Revere blogs on what is going on in Indonesia--once again, they are doing the right thing in the wrong way.

Germany says it is bird flu free. Who asked?

Orlando paper says we are overdue for a pandemic--likely a disaster.

2 Comments:

At 9:21 AM, Blogger Dreamer said...

Donald McNeil wrote a similar article about the ventilator shortage 2 years ago. About the time I first saw his article (about a year ago) I thought I would try to do something about this problem if I could. Usually we can not rely on governments and bureaucracies to properly plan and prepare for high impact but low (in the immediate term) probability events such as a pandemic (or New Orleans flooding). It does not have a good political payback. My solution is a more grassroots approach.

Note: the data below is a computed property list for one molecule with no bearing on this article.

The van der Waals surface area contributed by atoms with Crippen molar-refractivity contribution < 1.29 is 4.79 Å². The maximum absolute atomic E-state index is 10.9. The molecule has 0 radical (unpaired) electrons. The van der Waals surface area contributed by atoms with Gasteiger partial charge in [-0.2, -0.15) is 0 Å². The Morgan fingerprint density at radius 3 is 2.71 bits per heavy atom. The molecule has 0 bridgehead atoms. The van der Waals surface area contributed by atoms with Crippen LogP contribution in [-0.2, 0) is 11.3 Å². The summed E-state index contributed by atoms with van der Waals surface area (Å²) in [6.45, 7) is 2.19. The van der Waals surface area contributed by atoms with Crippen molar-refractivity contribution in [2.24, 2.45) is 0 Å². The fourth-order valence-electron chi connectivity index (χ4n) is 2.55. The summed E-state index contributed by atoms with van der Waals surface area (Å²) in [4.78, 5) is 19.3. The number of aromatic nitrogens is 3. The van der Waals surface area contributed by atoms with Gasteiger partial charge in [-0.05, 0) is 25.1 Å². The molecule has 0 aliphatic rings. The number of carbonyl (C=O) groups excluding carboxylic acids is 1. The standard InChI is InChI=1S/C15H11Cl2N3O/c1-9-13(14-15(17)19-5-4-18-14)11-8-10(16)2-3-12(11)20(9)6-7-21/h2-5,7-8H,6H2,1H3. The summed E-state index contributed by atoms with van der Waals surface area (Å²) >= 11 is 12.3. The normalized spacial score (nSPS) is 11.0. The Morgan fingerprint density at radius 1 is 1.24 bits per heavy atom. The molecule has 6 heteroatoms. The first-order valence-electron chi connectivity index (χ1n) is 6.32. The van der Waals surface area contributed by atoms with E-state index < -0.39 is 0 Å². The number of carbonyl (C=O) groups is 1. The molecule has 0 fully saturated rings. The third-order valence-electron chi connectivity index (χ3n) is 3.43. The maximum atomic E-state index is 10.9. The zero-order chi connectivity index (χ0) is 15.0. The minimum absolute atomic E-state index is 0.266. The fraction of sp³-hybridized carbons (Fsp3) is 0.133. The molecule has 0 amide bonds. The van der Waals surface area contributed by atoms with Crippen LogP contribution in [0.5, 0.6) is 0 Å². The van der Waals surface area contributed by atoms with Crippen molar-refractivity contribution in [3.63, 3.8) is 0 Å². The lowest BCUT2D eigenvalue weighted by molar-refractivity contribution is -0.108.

During the polio epidemic, ordinary people built ventilators to save the lives of children afflicted with paralysis to save those lives when they ran out of commercially made iron lungs. Popular Mechanics even published plans to build them in their edition of January 1952. Modern ventilators may seem to be incredibly complex devices, but to an engineer they are just a collection of valves, sensors and a control system. Even commercially made ventilators from 1952 had very basic control systems. In 2008 we can use a modern industrial controller (PLC) to control ordinary valves, and construct a ventilator that is reliable and can perform many of the functions with the safety alarm systems that many commercially available ventilators have. Most of the hard stuff is in the software that is easily and cheaply reproduced once it is developed.